Monty Python’s Flying Circus is the first album produced by the Monty Python troupe, released in both the UK and US in 1970, with the US version featuring a back cover slightly different from the original UK version. It features newly recorded versions of sketches from the first Monty Python’s Flying Circus television series.

Next to the television show itself, the album was the first piece of media the Pythons released. It is noted that Terry Gilliam was not included as a member of Python on the album’s cast listing (in spite of his brief appearance in the sketch “The Visitors”) and Graham Chapman’s name is misspelled “Grahame”.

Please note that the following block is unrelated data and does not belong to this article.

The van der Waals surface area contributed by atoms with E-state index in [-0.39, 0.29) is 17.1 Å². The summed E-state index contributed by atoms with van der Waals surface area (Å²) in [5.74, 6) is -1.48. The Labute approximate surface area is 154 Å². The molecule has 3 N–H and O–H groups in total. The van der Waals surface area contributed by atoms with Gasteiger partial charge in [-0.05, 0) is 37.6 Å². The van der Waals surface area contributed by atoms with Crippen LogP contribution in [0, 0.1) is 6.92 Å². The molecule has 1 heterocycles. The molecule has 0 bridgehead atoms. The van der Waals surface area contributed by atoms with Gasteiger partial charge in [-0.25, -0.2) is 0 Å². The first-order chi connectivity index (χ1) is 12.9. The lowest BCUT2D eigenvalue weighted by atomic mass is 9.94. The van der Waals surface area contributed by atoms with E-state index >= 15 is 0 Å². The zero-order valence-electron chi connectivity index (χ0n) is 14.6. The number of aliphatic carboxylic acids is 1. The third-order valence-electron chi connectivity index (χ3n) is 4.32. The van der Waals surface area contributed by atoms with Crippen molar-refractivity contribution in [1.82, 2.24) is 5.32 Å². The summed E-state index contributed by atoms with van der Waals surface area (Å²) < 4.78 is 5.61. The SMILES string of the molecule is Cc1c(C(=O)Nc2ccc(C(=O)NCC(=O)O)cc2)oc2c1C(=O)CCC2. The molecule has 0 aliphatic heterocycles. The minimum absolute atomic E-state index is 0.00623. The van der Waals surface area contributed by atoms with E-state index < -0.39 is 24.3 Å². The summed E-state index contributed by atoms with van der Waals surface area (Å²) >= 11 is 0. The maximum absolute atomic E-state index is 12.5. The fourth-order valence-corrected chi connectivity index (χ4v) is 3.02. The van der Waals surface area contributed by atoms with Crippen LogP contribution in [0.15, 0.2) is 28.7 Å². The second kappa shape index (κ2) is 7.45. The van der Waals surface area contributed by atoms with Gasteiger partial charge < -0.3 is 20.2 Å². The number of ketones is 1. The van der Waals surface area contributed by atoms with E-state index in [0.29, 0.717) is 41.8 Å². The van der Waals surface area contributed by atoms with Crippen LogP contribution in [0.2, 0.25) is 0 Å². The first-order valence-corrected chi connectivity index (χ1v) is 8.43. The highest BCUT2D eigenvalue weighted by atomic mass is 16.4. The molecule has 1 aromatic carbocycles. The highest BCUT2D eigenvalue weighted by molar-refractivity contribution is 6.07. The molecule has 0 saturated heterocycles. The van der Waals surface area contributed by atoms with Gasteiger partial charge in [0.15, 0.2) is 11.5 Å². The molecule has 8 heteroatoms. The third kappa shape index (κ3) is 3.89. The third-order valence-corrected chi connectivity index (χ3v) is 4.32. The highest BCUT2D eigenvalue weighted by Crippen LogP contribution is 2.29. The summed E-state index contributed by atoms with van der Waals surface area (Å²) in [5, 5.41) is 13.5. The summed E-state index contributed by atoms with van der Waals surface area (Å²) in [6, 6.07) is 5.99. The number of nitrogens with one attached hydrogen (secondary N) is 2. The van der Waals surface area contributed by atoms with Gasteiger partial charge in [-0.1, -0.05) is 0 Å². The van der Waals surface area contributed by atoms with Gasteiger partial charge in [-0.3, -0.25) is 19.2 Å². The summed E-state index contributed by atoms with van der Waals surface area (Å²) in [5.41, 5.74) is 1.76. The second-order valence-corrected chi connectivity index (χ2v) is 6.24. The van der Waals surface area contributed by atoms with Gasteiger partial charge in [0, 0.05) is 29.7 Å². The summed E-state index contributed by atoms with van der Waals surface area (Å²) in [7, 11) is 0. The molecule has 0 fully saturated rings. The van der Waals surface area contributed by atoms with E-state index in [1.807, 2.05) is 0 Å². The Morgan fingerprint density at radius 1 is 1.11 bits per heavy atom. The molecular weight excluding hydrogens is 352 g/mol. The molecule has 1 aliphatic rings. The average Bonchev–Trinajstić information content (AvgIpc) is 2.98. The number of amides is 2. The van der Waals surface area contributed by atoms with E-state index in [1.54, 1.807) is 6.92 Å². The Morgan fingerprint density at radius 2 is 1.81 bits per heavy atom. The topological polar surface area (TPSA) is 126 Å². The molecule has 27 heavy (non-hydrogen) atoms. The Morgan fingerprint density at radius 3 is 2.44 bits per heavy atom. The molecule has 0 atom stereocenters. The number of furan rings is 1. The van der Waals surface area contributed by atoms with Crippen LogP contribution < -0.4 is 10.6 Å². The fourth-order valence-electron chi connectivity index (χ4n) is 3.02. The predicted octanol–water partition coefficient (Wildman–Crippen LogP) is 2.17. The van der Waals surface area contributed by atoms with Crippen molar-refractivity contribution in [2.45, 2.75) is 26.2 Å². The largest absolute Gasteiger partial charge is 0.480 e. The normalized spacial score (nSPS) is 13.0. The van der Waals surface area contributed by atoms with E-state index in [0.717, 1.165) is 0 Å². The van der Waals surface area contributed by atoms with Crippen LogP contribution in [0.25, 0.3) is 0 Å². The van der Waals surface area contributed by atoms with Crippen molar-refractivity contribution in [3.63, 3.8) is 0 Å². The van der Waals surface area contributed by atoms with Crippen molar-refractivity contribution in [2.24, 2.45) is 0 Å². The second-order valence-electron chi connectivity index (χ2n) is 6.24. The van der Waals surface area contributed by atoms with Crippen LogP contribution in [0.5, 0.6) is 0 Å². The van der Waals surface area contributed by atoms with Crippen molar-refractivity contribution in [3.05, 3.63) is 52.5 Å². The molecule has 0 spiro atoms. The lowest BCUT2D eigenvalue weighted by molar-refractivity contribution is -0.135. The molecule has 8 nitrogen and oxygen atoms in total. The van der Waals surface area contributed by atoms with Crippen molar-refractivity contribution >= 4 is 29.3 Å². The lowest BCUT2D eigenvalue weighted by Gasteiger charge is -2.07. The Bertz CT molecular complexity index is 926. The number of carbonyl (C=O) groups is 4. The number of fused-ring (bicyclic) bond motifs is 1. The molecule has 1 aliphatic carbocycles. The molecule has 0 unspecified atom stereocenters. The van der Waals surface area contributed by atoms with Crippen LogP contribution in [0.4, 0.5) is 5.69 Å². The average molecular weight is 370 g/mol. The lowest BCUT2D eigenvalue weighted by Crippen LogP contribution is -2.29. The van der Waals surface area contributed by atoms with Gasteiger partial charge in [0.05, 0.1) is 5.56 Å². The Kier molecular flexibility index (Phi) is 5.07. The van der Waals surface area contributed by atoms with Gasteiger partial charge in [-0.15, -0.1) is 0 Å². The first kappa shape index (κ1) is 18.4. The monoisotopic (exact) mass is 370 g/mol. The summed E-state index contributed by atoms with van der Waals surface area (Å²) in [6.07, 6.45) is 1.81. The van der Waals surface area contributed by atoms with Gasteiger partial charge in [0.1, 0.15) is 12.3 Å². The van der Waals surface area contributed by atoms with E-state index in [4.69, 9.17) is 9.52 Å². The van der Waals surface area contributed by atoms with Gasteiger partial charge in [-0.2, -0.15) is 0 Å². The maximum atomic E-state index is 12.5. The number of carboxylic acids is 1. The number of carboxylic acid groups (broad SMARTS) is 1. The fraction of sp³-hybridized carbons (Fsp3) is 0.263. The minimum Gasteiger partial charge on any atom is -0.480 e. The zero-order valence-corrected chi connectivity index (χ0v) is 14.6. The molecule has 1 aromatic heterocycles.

The album was recorded on a single day, 2 May 1970, in front of a live audience at the Camden Theatre in London. Recalling the rather muted response, Eric Idle would later claim “they were a particularly dead audience.”

The copyright to the record is still owned by the BBC, making it one of the few pieces of material the Pythons themselves do not own. This is also the reason why it did not gain a 2006 special edition release. One of the tracks makes specific mention to the album being in stereo, and Chapman demonstrates it by walking from one speaker to another. The effect was totally lost as the album was recorded in mono, which the Pythons did not know at the time. They felt disenchanted by the BBC’s album producing methods, and for their remaining albums sought very different approaches.